A sometimes intriguing but overwritten slice of American life.


An exhaustive fictionalized account of the author’s life and American culture in the mid-20th century.

In what she calls “a novelized memoir,” McMahon (Looking for Love in All the Wrong and Right Places, 2012, etc.) spares few details in recounting her life from her childhood in Brooklyn to the present day, via her alter ego Annie Rosenberg. From her life in her 20s among artsy friends in Greenwich Village, to a disastrous marriage (and eventual remarriage) to a Manhattan firefighter, to her struggles with alcoholism and days meditating with Indian guru Baba Muktananda at a Catskills ashram, the author delivers well-researched tales of her and her friends’ lives. Although there are compelling stories within this vast book, including her experiences as an insider in the 1950s record industry, the moments of interest often get lost amidst extraneous information. McMahon dwells at length on the backgrounds of minor characters and strings along subplots for multiple chapters before abruptly dropping them. There’s so much going on within the book’s sprawling narrative that many characters and plotlines seem underdeveloped. The book’s aim to present a complete picture of its era sometimes makes it feel like a history textbook: “The 1950s, a decade of conformity, began to change. Gene Kelly and America were singing in the rain, and Eisenhower was President.” Similarly, Annie and her compatriots’ dialogue sometimes tends more toward exposition than realistic conversation; when Annie runs into an old friend in Greenwich Village, the friend exclaims: “Hell, it’s great downtown, friendly, non-judgmental, good for finding out about life and about how to live on your own.” Overall, the novel is a pleasant read, but isn’t consistently engaging.

A sometimes intriguing but overwritten slice of American life.

Pub Date: Aug. 2, 2012

ISBN: 978-1477568842

Page Count: 476

Publisher: CreateSpace

Review Posted Online: Jan. 4, 2013

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If the authors are serious, this is a silly, distasteful book. If they are not, it’s a brilliant satire.


The authors have created a sort of anti-Book of Virtues in this encyclopedic compendium of the ways and means of power.

Everyone wants power and everyone is in a constant duplicitous game to gain more power at the expense of others, according to Greene, a screenwriter and former editor at Esquire (Elffers, a book packager, designed the volume, with its attractive marginalia). We live today as courtiers once did in royal courts: we must appear civil while attempting to crush all those around us. This power game can be played well or poorly, and in these 48 laws culled from the history and wisdom of the world’s greatest power players are the rules that must be followed to win. These laws boil down to being as ruthless, selfish, manipulative, and deceitful as possible. Each law, however, gets its own chapter: “Conceal Your Intentions,” “Always Say Less Than Necessary,” “Pose as a Friend, Work as a Spy,” and so on. Each chapter is conveniently broken down into sections on what happened to those who transgressed or observed the particular law, the key elements in this law, and ways to defensively reverse this law when it’s used against you. Quotations in the margins amplify the lesson being taught. While compelling in the way an auto accident might be, the book is simply nonsense. Rules often contradict each other. We are told, for instance, to “be conspicuous at all cost,” then told to “behave like others.” More seriously, Greene never really defines “power,” and he merely asserts, rather than offers evidence for, the Hobbesian world of all against all in which he insists we live. The world may be like this at times, but often it isn’t. To ask why this is so would be a far more useful project.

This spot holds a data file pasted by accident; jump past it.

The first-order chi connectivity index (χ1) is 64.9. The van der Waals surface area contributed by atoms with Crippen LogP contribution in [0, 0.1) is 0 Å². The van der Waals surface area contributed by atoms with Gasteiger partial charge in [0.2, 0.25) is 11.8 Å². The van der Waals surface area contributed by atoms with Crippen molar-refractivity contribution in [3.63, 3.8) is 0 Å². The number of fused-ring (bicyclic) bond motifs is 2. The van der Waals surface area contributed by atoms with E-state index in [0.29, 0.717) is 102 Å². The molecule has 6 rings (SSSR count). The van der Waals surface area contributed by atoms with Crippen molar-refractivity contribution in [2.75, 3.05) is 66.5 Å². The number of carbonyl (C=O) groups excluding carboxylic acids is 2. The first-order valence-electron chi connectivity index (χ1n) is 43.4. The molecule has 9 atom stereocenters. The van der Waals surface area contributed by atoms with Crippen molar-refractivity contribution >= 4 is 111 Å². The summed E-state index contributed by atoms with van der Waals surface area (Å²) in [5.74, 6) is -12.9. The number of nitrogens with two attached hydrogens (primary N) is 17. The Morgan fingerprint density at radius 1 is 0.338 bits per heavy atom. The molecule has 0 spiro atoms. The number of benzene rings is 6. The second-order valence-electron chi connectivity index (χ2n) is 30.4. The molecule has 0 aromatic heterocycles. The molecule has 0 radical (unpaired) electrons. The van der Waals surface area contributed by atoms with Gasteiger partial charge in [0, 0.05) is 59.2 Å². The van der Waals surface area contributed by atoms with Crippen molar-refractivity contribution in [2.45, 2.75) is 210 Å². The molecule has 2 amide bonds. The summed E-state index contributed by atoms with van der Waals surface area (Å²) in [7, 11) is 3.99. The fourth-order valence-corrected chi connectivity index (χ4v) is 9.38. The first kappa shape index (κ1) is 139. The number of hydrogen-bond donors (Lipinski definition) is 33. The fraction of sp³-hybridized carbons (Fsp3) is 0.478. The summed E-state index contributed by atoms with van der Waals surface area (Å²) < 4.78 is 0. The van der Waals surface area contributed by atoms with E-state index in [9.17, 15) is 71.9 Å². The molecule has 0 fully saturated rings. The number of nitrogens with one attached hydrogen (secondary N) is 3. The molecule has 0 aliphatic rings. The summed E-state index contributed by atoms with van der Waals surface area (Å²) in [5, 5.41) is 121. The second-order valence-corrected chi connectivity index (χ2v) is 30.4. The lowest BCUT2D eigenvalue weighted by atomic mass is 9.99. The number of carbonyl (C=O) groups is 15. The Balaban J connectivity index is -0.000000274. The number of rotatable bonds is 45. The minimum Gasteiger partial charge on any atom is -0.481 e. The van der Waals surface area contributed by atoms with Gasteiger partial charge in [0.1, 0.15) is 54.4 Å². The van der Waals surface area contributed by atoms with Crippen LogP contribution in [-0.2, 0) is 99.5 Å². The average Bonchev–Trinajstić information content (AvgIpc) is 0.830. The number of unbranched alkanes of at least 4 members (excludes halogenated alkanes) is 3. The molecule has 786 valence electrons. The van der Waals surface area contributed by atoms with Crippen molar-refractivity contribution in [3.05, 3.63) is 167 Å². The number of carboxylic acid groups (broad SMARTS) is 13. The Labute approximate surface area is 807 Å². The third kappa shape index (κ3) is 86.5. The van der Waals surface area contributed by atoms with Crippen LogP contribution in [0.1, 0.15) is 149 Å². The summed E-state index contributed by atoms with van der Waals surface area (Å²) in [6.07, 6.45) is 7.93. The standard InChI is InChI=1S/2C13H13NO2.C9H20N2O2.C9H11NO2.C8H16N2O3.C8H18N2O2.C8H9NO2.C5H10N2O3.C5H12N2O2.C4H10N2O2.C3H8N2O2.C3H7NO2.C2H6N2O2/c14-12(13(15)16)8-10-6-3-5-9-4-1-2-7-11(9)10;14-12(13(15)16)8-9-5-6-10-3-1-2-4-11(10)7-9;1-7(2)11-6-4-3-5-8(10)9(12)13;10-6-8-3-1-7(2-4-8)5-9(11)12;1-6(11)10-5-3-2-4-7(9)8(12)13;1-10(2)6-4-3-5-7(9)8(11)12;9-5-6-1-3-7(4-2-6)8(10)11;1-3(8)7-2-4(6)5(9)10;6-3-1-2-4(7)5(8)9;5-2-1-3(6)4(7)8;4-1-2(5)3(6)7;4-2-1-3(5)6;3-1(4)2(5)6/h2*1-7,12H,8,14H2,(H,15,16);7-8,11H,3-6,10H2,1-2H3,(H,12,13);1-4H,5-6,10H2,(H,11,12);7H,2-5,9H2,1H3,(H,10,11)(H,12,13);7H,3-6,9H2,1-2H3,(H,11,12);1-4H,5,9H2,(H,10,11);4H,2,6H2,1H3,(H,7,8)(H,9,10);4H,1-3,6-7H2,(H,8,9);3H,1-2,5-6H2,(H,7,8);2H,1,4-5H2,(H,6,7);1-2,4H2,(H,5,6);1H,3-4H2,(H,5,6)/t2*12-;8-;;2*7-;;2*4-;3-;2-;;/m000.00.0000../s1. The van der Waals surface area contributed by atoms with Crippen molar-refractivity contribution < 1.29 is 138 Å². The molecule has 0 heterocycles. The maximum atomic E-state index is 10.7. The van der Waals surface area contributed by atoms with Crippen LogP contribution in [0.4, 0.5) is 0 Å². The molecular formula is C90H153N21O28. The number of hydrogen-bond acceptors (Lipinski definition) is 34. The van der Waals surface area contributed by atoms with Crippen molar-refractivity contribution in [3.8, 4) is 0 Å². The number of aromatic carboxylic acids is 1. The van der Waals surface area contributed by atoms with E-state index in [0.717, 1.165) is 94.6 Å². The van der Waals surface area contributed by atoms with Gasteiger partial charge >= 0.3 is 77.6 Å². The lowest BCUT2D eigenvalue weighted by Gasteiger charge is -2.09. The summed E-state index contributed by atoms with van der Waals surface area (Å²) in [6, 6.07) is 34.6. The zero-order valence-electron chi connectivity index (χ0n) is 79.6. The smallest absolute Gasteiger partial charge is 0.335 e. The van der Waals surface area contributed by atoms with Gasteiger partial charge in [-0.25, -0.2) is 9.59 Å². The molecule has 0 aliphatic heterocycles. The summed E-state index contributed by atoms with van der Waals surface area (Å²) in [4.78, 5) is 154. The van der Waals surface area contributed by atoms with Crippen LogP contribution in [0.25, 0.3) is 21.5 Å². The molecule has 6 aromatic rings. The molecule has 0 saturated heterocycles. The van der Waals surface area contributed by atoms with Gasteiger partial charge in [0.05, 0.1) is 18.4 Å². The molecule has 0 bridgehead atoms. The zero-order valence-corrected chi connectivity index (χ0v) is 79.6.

If the authors are serious, this is a silly, distasteful book. If they are not, it’s a brilliant satire.

Pub Date: Sept. 1, 1998

ISBN: 0-670-88146-5

Page Count: 430

Publisher: Viking

Review Posted Online: May 20, 2010

Kirkus Reviews Issue: July 15, 1998

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The author's youthfulness helps to assure the inevitable comparison with the Anne Frank diary although over and above the...


Elie Wiesel spent his early years in a small Transylvanian town as one of four children. 

He was the only one of the family to survive what Francois Maurois, in his introduction, calls the "human holocaust" of the persecution of the Jews, which began with the restrictions, the singularization of the yellow star, the enclosure within the ghetto, and went on to the mass deportations to the ovens of Auschwitz and Buchenwald. There are unforgettable and horrifying scenes here in this spare and sombre memoir of this experience of the hanging of a child, of his first farewell with his father who leaves him an inheritance of a knife and a spoon, and of his last goodbye at Buchenwald his father's corpse is already cold let alone the long months of survival under unconscionable conditions. 

The author's youthfulness helps to assure the inevitable comparison with the Anne Frank diary although over and above the sphere of suffering shared, and in this case extended to the death march itself, there is no spiritual or emotional legacy here to offset any reader reluctance.

Pub Date: Jan. 16, 2006

ISBN: 0374500010

Page Count: 120

Publisher: Hill & Wang

Review Posted Online: Oct. 7, 2011

Kirkus Reviews Issue: Jan. 15, 2006

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